A New Cape: The space economy is on the edge of liftoff
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A New Cape: The space economy is on the edge of liftoff

A New Cape: The space economy is on the edge of liftoff

There’s a new Cape in town. Cape Canaveral, the epicenter for American space exploration, has been transformed by a unique mix of game-changing pioneers and legacy powerhouses from a launching pad to the hub of the new space economy on the edge of liftoff, entering an unprecedented era in space access. 

PARADIGM SHIFT: Make Them and Launch Them 

No longer just a launch site, the Cape and Kennedy Space Center are now home (or soon to be home) to fast growing space manufacturing operations.

Blue Origin employment reached over 1,000 from its Merritt Island manufacturing facility, which now boasts more than 1 million square feet of manufacturing, test, and launch facility space, where it will produce and launch its New Glenn mega rocket. 

In 2021, Lockheed Martin opened its Spacecraft Test, Assembly and Resource (STAR) Center in Titusville. This $20 million 55,000-square-foot factory of the future features business and digital transformation innovations that will expand manufacturing, assembly and testing capacity for NASA’s Orion spacecraft program, and ultimately, future space exploration. 

Sidus Space, a successful spinoff of Craig Technologies on the Cape, is a “Space as a Service” company focusing on commercial satellite design, manufacture, launch, and data collection.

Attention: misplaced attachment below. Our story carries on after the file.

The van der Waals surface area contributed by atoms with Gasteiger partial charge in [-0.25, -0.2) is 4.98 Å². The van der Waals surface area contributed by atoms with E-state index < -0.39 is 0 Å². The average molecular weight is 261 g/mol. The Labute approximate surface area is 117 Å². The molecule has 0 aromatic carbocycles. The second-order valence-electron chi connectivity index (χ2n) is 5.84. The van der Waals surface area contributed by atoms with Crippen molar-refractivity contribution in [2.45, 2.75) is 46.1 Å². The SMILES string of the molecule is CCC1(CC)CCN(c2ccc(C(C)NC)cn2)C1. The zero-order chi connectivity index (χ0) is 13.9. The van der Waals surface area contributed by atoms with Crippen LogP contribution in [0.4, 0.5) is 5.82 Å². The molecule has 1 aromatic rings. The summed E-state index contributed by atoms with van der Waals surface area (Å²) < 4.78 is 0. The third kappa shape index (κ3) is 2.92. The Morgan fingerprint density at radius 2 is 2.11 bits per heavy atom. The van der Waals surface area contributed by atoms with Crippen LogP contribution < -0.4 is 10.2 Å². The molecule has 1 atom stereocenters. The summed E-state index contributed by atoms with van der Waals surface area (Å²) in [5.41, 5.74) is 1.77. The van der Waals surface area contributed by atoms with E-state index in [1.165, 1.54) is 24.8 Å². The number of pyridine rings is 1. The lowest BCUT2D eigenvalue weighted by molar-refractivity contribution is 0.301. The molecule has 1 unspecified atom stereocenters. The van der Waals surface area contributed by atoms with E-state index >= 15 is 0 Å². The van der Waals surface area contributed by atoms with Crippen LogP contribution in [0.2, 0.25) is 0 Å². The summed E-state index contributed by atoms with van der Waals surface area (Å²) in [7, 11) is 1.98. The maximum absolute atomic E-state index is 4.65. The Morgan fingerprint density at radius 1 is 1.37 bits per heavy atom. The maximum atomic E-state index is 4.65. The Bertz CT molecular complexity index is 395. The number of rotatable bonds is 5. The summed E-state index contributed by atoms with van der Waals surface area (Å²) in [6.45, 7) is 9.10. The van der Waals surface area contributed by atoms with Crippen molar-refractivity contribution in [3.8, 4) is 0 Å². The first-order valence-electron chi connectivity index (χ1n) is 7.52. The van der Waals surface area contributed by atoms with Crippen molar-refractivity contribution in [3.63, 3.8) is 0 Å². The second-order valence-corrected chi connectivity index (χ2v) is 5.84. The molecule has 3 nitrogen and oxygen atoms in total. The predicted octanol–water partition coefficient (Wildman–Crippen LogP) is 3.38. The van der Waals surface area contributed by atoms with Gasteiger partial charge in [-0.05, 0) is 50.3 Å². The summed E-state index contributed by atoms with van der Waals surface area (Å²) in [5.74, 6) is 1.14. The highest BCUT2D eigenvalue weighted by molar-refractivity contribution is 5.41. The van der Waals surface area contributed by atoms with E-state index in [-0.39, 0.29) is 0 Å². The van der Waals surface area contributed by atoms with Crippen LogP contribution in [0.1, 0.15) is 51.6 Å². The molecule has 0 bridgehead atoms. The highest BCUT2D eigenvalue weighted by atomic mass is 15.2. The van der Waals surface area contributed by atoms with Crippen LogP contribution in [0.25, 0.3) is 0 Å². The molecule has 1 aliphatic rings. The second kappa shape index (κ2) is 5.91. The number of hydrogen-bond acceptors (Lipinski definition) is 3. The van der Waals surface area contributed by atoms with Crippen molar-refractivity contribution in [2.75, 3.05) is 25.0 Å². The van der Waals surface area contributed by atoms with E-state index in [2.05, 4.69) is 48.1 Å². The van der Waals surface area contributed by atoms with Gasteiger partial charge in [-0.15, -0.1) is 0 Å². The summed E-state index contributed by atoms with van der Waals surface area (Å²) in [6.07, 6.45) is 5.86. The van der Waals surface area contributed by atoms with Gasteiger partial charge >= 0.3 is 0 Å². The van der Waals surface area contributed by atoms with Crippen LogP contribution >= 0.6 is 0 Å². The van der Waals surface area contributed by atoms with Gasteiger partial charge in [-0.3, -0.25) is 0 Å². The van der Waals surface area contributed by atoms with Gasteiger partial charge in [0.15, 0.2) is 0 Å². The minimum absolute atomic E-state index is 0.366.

OneWeb Satellites’ futuristic factory at Kennedy Space Center uses high-tech tools and software to assemble satellites — completing two per day — for the company’s satellite constellation, providing global satellite Internet broadband services to people everywhere. 

All this with the new era of space access around the corner with launches coming from; SpaceX Starship, Boeing Starliner, Astra, NASA’s SLS and Artemis, the ULA Vulcan Centaur, Sierra Space Dream Chaser, Relativity Space and more.  


Space Perspective, the world’s leading luxury spaceflight experience company, announced the selection of the Space Coast for the company’s world-class launch operations. The company is planning a campus for their capsule and balloon manufacturing facility, laboratories, and operations infrastructure from launch to mission control – all launching from the Cape. 

Terran Orbital will construct its Commercial Spacecraft and Constellation Facility, the world’s largest satellite manufacturing facility, bringing valuable spacecraft manufacturing opportunities and capabilities and 2,100 new jobs with an estimated annual average wage of $84,000 by late 2025.

The Future

Morgan Stanley’s Space Team estimates that the roughly $350 billion global space industry could surge to over $1 trillion by 2040. By 2030, the annual launch rate is projected to increase to nearly 100 launches per year. 


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